In Moore, the complaint alleged that the charitable institution involved was fully insured and its trust funds would not be affected (same as the instant case). In Molitor, there was no similar allegation. However, both cases were alike in at least two respects, they both involved tort immunity and this immunity was created by the courts. In the case at bar, the immunity in question originated in the Illinois constitution.

Plaintiffs suggest that we examine the constitutional provision with the same progressive reasoning as the Supreme Court applied in Moore and Molitor. It is argued that if we were to apply the rule of law found in Moore (that charitable institutions do not enjoy absolute immunity) to the provision in question; then add the language found in Molitor (that protection of public funds is not a valid reason in today's society for continuing the immunity rule), especially where, as in the instant case, there is insurance coverage, we would then conclude that the plaintiffs could maintain their suit against the defendants.

What the plaintiffs seem to have overlooked is the fact that we are here concerned with a constitutional prohibition and not a court created rule of law. It is our duty to interpret the constitution, not overrule it by avoiding its plain language. It is our opinion that the immunity granted to the State by Article IV, section 26, is absolute.

Plaintiffs argue that in many instances the legislature has passed, and the Supreme Court has approved, various legislative enactments which have allowed the State to be sued. They cite, The People v. Illinois Toll Highway Commission, 3 Ill.2d 218, 120 N.E.2d 35 (1954) as an example. In that case, the defendant broached the same argument as found herein. The question of absolute immunity was not before the court. The question revolved around whether the defendant was in fact a part of the State. The Court found it not to be a part of the State but an independent entity and under no circumstances could the funds of the State be reached to satisfy its obligations. We do not find that case to be analogous to the circumstances in the case before us.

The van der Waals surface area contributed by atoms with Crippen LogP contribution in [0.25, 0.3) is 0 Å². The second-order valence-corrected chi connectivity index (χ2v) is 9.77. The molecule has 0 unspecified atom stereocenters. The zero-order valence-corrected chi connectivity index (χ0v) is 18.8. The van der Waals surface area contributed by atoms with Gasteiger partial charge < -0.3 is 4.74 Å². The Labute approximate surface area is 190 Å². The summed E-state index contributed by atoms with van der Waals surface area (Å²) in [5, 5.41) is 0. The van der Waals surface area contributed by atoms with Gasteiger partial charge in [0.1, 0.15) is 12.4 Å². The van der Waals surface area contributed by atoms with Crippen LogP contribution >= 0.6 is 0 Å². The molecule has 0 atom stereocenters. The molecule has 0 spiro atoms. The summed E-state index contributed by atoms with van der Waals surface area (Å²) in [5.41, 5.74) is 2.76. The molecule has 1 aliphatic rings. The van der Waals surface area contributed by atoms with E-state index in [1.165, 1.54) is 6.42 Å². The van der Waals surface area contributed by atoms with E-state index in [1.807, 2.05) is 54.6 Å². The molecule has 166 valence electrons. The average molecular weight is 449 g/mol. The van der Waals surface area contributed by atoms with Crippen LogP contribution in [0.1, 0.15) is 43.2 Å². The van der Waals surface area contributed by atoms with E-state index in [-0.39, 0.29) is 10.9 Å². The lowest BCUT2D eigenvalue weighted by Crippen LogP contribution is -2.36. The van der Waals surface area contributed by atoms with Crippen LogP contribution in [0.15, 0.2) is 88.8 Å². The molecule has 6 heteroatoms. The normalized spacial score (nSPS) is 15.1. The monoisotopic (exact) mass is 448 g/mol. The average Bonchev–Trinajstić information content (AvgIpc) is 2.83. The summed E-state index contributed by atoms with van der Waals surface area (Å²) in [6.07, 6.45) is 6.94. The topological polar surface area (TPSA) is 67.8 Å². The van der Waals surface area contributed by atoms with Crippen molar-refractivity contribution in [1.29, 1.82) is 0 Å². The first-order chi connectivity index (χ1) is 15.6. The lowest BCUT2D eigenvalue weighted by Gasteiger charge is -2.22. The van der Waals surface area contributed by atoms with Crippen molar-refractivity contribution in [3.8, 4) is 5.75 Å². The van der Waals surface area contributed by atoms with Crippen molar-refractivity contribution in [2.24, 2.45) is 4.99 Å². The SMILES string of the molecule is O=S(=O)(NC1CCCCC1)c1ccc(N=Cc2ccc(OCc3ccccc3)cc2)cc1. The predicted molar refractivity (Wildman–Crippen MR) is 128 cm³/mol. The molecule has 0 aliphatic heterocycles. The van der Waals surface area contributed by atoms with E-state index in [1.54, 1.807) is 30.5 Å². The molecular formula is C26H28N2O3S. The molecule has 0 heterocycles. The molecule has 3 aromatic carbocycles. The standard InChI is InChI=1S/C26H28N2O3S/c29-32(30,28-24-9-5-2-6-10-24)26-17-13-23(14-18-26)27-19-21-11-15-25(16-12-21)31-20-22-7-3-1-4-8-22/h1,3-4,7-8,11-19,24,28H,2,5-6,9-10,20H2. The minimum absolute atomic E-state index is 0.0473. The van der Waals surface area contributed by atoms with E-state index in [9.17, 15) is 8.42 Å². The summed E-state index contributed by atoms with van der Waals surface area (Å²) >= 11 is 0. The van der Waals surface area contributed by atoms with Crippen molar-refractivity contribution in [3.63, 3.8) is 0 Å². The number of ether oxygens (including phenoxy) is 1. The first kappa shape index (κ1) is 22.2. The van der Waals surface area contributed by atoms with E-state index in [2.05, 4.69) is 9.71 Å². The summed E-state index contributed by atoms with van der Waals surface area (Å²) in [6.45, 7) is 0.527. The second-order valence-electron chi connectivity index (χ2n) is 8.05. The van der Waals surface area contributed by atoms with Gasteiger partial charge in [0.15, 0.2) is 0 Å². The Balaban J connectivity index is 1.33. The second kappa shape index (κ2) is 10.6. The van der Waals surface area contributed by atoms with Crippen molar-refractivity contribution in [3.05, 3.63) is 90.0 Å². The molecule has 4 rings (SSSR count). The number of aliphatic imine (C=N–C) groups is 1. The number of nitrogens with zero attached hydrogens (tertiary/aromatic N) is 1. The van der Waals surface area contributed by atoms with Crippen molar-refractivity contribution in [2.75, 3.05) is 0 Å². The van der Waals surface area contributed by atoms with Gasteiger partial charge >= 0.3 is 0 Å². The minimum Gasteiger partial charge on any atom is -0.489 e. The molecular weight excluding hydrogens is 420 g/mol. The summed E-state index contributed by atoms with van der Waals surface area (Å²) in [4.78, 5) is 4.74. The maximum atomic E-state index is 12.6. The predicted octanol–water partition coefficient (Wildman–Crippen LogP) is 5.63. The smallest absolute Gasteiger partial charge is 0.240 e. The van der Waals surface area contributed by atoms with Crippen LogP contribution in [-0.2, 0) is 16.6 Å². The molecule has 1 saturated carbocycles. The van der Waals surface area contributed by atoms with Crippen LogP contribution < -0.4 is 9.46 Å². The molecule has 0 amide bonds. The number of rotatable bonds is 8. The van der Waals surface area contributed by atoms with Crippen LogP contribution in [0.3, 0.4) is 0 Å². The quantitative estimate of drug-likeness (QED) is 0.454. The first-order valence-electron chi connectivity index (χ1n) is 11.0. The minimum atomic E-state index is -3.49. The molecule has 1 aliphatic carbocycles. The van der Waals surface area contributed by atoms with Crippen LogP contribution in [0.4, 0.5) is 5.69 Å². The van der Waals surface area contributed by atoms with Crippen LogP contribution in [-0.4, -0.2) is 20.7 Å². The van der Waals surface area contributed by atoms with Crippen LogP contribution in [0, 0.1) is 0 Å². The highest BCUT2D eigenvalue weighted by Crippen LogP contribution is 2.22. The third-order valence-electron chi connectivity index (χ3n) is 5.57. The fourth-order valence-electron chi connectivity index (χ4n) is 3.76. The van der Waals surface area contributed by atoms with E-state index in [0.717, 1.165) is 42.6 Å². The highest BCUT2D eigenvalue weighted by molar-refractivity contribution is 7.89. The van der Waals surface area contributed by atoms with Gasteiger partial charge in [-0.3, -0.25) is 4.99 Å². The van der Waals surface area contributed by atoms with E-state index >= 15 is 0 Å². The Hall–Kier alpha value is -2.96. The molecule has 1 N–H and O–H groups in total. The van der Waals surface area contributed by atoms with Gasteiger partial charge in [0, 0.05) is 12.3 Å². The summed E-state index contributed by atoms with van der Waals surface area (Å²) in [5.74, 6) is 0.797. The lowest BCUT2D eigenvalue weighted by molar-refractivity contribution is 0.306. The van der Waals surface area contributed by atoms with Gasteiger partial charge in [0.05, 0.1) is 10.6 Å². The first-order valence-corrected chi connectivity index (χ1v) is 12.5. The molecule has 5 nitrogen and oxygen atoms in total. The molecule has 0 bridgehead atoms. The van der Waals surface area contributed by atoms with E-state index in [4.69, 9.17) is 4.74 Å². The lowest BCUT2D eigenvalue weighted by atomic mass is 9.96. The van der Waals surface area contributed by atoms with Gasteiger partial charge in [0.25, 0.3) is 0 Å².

The question then arises as to the legal status of the defendants herein. As to the defendant, Department of Public Works and Buildings our Supreme Court has determined that it is a part of State government and not subject to suit. Noorman v. Department of Public Works and Buildings, 366 Ill. 216, 222, 8 N.E.2d 637 (1937) and Posinski v. Chicago, M., St. P. & P.R. Co., 376 Ill. 346, 350, 33 N.E.2d 869 (1941). As to the defendant, District Engineer, Division of Highways, District #2, it should be noted that the plaintiffs have named the office and not any individual. Whether suit against the Director is in fact a suit against the State depends upon the type of action brought and the relief sought. The case before us is one grounded in negligence and the relief sought is money damages. In reality it is a suit against the State and therefore prohibited. Posinski, supra, 351.

The plaintiffs final contention is that the constitutional prohibition against the State being sued was waived by the issuance of the insurance policy since public funds would not be affected.

[5-8] The State is immune from suit without its consent. Clark v. State of Illinois, Department of Labor, 71 Ill. App.2d 365, 372, 219 N.E.2d 143 (1966); and the consent must be expressed by affirmative action of the General Assembly, Edelen v. Hogsett, 44 Ill.2d 215, 217, 254 N.E.2d 435 (1969). Even the Attorney General of Illinois does not have the power to waive this constitutional prohibition, as the sole authority to do so rests with the legislature, The People v. Sanitary Dist. of Chicago, 210 Ill. 171, 173-174, 71 N.E. 334 (1904). Applying this law to the facts of this case, we find that there has been no effective waiver on the part of the defendants.

Judgment affirmed.

DAVIS, P.J. and ABRAHAMSON, J., concur.

19700911